Content management survival guide 2020Vegard Ottervig on
What do you really need in the shifting world of content management? Look no further, we have gathered the essentials for your convenience.
Content management is all about having full control of what you offer, both externally and internally in the basic forms of text, images, videos, and sound clips.
There are about as many perspectives on content management as there are content managers, but here are what we think are the essentials for you to know in order to thrive and drive your organisation forward in 2019.
Have a plan
Many industry professionals just plunge into new technologies and features in the world of web content management systems without any overall plan or direction. Simply because some tech or feature exist doesn’t mean you have to use them—even though “everybody else does.”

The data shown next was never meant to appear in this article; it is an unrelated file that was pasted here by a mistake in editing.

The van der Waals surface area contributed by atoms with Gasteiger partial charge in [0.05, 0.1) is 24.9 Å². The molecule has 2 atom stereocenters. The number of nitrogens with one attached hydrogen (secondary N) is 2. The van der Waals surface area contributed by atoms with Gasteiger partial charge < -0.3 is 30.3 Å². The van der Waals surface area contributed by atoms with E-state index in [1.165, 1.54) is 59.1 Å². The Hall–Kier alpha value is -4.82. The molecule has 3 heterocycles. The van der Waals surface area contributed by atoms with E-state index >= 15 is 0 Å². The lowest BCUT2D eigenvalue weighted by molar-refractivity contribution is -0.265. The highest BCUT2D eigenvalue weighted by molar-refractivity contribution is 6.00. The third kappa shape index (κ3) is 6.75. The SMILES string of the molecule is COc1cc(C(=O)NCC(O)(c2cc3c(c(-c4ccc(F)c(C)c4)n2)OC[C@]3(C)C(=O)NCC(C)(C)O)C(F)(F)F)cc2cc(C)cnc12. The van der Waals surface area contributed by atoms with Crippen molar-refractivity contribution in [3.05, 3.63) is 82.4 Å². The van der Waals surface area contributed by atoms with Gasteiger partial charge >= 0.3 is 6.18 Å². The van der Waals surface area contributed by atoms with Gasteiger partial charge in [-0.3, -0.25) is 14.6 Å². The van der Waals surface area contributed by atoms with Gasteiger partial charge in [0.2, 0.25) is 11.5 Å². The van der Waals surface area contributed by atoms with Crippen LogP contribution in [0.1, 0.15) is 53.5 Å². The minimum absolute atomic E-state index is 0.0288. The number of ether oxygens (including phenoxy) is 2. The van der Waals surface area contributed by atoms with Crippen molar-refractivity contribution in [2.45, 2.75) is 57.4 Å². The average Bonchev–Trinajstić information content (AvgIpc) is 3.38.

Think it through and devise a carefully orchestrated master plan. The plan might consist of a strategy (the whats, whys, whens, whos, and hows) and an alignment with the goals of your organisation (hint: they should be the same).
Know what you want
OK, so you have a purpose—an overall goal—and a plan to execute your actions. Now you need to dig even deeper, you have to move from strategy to tactics, and from purpose to the fulfilment of KPIs specific to your department or digital team.
Furthermore, ask yourself: What do you hope to accomplish with your content? What type of content fits your ideal consumers? What channels are most befit your ideal consumers?
In other words: Know your customers! If you haven’t crafted buyer personas yet, do it now. Buyer personas are semi-fictional representations of your ideal customers, cooked down to one imaginative person of flesh and bone you are directing your content and marketing efforts towards.
Acquire the right CMS